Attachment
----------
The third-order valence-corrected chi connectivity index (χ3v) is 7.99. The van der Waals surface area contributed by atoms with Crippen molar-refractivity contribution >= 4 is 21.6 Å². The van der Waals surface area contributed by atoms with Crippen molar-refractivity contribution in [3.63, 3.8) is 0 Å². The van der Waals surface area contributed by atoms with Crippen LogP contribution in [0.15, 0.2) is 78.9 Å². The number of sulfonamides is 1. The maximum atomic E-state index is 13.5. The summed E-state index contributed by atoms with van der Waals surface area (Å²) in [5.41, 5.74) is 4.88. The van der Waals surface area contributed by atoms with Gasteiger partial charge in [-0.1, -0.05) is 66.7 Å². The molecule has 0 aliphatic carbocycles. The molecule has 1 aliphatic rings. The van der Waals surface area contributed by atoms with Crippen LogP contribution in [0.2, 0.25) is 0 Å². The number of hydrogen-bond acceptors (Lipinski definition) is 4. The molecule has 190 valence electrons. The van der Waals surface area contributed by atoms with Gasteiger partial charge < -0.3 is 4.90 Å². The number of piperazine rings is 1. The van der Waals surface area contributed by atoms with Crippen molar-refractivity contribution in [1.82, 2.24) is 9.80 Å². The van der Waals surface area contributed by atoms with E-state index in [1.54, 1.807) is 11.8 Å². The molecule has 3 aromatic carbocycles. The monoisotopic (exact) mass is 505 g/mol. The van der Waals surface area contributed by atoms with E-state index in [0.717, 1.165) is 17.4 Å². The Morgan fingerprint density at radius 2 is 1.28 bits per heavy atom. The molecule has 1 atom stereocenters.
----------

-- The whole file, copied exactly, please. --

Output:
The third-order valence-corrected chi connectivity index (χ3v) is 7.99. The van der Waals surface area contributed by atoms with Crippen molar-refractivity contribution >= 4 is 21.6 Å². The van der Waals surface area contributed by atoms with Crippen molar-refractivity contribution in [3.63, 3.8) is 0 Å². The van der Waals surface area contributed by atoms with Crippen LogP contribution in [0.15, 0.2) is 78.9 Å². The number of sulfonamides is 1. The maximum atomic E-state index is 13.5. The summed E-state index contributed by atoms with van der Waals surface area (Å²) in [5.41, 5.74) is 4.88. The van der Waals surface area contributed by atoms with Gasteiger partial charge in [-0.1, -0.05) is 66.7 Å². The molecule has 0 aliphatic carbocycles. The molecule has 1 aliphatic rings. The van der Waals surface area contributed by atoms with Crippen LogP contribution in [0.2, 0.25) is 0 Å². The number of hydrogen-bond acceptors (Lipinski definition) is 4. The molecule has 190 valence electrons. The van der Waals surface area contributed by atoms with Gasteiger partial charge < -0.3 is 4.90 Å². The number of piperazine rings is 1. The van der Waals surface area contributed by atoms with Crippen molar-refractivity contribution in [1.82, 2.24) is 9.80 Å². The van der Waals surface area contributed by atoms with E-state index in [1.54, 1.807) is 11.8 Å². The molecule has 3 aromatic carbocycles. The monoisotopic (exact) mass is 505 g/mol. The van der Waals surface area contributed by atoms with E-state index in [0.717, 1.165) is 17.4 Å². The Morgan fingerprint density at radius 2 is 1.28 bits per heavy atom. The molecule has 1 atom stereocenters.